Second: You must “catch” the first bounce of the surge or the nervous system will react to it with stiffening up and blocking the surge your horse has so graciously given you. It’s like slipping on ice, if you are ready and your spine is stabilized and legs springy you can slide across it with glee–if it catches you off guard you’re likely to slip, stiffen up, and perhaps fall. Correct spinal stabilization by bracing the layers of muscles encircling the lower torso will allow you to catch the surge without being caught off guard. This is abdominal bracing–or tummy out! — not zipping-up or hollowing the abdomen which actually destabilizes the rider. Tummy-out with engaged abs and extensor muscles protects your spine while allowing it to move. Abdominal bracing also allows you to breathe in your lower abdomen, further increasing the well-coordinated and powerful use of your lower torso.
Third: Your hip joints will stay loose and your legs like wet towels when you move with and support your horse’s change of balance. After giving the leg aid you let go again and let your hips remain mobile so your legs are springy and ready to absorb the loftier stride you’ve been given.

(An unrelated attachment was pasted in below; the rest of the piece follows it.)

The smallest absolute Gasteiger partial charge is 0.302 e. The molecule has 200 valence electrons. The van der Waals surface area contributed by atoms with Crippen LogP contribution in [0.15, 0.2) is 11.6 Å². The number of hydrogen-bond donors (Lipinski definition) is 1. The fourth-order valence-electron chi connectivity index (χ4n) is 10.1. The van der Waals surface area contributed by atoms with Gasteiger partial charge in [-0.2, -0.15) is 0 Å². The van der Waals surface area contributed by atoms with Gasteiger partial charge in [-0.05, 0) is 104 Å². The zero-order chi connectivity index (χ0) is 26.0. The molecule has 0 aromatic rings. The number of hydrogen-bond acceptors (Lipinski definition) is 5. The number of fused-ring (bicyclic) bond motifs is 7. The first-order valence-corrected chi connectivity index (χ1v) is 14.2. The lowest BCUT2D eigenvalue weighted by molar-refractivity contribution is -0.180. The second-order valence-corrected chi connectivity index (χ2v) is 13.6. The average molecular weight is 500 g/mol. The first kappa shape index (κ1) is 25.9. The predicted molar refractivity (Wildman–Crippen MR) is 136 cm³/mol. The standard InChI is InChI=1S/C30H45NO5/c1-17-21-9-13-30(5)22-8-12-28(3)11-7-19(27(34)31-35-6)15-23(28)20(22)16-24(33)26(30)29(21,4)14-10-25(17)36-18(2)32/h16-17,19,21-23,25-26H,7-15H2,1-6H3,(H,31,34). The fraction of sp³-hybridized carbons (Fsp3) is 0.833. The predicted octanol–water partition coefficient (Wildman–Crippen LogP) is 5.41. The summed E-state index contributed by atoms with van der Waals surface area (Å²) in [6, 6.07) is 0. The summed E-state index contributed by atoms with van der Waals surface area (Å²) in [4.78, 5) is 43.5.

Fourth: Your hands are the last part of the half halt and their independence is dependent on your shoulders remaining relaxed. In the momentary closing of seat, legs, and hands your hands close and then soften and give so the horse’s front-end isn’t blocked. For this your well-coordinated lower torso will support the freedom of movement in your shoulders so your independently acting outside hand can close and then give to receive the horse’s power. Your hands should feel like you could juggle a ball as you ride. Stiffened shoulders from a protective response to the horse’s surge means the joints of the elbows will lose their elasticity and the hands will lose connection or clunk the horse in the mouth. Your stabilized but mobile pelvis and tummy-out posture will allow your back muscles to remain long, your head to remain balanced on your spine and your shoulders to hang.
Fifth: You’ll enjoy the harmony you feel as your horse re-balances and gives you more power, happy to let you–with your receiving seat and giving hands–direct the dance.
I love to help riders move in harmony with the motion of their horse and I love the response of the horse as he is more comfortable and better able to give the rider the best performance. Contact me for clinics or video lessons utilizing the Feldenkrais work, Centered Riding, and total fitness training to teach all riders to ride in harmony. Video lessons are a great alternative to a clinic–you’ll receive a program of awareness lessons and movement/fitness exercises to empower you to improve your riding. Visit SitTheTrot.com.